President Biden unveiled his budget proposal for FY 2023

President Biden unveiled his budget proposal for FY 2023

The President’s FY 2023 Budget would Invest in Pandemic Preparedness and Mental Health. President Biden released his FY 2023 budget request on March 28. The budget proposes $5.8 trillion in mandatory and discretionary, and includes an increase of approximately 27% for the Department of Health and Human Services (HHS) budget seeing.

The budget highlights key policy priorities and funding goals for the Administration but is largely aspirational as it is Congress, not the Administration that controls the budgeting process. With Democrats in charge of the House and Senate, it is likely that some of the President’s priorities will be reflected in the legislative budget process.

The President requested $81.7 billion over five years to boost COVID-19 response and future pandemic preparedness, $20.8 billion in discretionary funding for behavioral health efforts, and funding to drive health equity initiatives across agencies. Additionally, the HHS budgetary request emphasizes mental health and health equity across the agency, key measures to note include a request for $697 million to invest in the new 988 Nationwide Mental Health Crisis and Suicide Prevention number, set to launch this summer; $3.5 billion to improve Medicare mental health coverage; and $10.4 billion to address the opioid epidemic. The President also continues to push two signature programs, requesting $5 billion for the Advanced Research Projects Agency for Health (ARPA-H) and $92 million for the Cancer Moonshot Initiative.

Healthcare providers’ push for additional financial support for the Provider Relief Fund was not addressed. To address some of the concerns with Medicare reimbursement under the physician fee schedule, the budget includes a proposal for CMS to increase the conversion factor with an inflationary update one year earlier than currently allowed (2025 v 2026) so that Advanced APM participants would receive 0.75 % update and non-participants a 0.25% update. It does this instead of extending the APM 5% bonus, a proposal that many in the ACO community have been urging.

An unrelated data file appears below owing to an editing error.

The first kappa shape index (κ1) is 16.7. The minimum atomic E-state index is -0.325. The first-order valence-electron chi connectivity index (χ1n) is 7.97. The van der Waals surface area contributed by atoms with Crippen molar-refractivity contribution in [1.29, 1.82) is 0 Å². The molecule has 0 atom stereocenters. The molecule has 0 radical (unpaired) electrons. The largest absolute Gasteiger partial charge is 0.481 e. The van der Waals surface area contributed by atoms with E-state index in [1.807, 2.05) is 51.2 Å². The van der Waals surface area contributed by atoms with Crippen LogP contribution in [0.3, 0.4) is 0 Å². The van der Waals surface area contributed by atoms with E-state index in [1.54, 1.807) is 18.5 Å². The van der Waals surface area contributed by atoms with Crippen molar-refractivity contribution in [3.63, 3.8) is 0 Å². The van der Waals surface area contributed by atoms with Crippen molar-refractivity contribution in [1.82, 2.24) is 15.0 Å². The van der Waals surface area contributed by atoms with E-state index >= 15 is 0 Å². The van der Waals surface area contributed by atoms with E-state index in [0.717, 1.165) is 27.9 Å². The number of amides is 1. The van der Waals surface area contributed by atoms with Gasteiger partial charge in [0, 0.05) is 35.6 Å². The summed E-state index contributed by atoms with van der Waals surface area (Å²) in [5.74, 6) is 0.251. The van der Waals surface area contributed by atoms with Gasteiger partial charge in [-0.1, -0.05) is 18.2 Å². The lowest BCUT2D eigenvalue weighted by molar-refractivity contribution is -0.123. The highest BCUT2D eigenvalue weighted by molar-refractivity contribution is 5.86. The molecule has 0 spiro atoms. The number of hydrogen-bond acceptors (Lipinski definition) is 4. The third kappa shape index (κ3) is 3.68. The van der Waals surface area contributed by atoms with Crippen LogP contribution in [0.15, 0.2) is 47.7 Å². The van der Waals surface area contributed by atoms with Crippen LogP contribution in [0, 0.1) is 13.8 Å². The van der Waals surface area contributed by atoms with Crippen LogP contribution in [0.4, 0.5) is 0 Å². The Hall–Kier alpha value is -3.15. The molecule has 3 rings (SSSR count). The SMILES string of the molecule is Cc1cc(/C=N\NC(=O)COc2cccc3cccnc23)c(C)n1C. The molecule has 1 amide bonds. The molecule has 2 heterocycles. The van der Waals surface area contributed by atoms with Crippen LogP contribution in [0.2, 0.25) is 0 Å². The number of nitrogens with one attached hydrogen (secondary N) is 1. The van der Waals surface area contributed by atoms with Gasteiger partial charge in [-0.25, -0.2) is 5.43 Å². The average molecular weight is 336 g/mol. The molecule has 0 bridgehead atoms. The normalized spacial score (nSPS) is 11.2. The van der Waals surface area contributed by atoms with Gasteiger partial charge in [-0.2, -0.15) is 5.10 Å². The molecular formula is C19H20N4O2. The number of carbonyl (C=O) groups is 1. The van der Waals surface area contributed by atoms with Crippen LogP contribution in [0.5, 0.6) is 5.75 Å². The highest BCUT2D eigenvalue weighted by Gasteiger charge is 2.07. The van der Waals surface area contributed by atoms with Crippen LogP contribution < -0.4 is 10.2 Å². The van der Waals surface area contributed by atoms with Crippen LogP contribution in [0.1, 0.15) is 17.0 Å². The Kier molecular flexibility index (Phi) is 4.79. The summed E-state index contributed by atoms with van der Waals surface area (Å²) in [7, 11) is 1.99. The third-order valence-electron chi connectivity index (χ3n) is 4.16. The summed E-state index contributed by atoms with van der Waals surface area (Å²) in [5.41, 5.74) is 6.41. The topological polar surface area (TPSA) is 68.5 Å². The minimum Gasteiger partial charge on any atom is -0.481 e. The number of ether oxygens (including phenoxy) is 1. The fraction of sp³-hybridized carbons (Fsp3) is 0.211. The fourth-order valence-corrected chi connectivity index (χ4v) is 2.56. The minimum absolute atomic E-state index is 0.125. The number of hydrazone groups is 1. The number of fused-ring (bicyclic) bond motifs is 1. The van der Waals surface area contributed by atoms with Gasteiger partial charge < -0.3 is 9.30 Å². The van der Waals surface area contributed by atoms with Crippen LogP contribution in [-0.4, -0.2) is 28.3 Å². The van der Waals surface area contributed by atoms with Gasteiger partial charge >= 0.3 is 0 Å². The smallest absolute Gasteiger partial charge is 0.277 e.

The President’s budget request comes quickly on the heels of the FY2022 Omnibus Appropriations bill, just signed into weeks before. Hearings on the President’s Budget will be ongoing in congressional committees over the next couple of weeks. And, the House and Senate Appropriations Committees have begun work on the FY2023 budget, which will continue through at least the next few months.

HHS announces Home and Community Based Services (HCBS) Funding: On March 31, HHS announced $110 million in additional funding for 20 states not yet participating in the Money Follows the Person (MFP) program. These funds support people who choose to transition out of institutions and back to their homes and communities. States not yet participating will be eligible for up to $5 million in planning grants to join the program. For states already participating in MFP, CMS also announced that the agency is increasing the reimbursement rate for MFP “supplemental services.” These services will now be 100% federally funded with no state share. Further, CMS is expanding the definition of supplemental services to include additional services that can support an individual’s transition from an institution to the community, including short-term housing and food assistance.

COVID.GOV Launches: The Biden Administration on March 30 launched a new covid.gov website to help the public locate vaccines, tests, treatments and masks, and have access to the latest COVID-19 updates. It also includes a locator for the new Test-to-Treat program that allows people to get tested and receive appropriate treatment, if needed, at that same location. An Administration fact sheet further describes the new site.

IRF Proposed Rule Released. On March 31, CMS released the Fiscal Year (FY) 2023 Inpatient Rehabilitation Facility (IRF) Prospective Payment System (PPS) proposed rule (a Fact Sheet is also available here). In all, CMS estimates that the rule will increase IRF payments in FY 2023 by 2.0% relative to FY 2022. With respect to the IRF Quality Reporting Program, CMS does not propose any new measures for implementation in FY 2023. However, and as anticipated , CMS is maintaining its effective date of October 1, 2022, for the new more detailed patient assessment data collected for each IRF discharge—known as the IRF Patient Assessment Instrument or IRF-PAI version 4.0. The rule also continued to request input on how to address health equity by seeking additional feedback from stakeholders.

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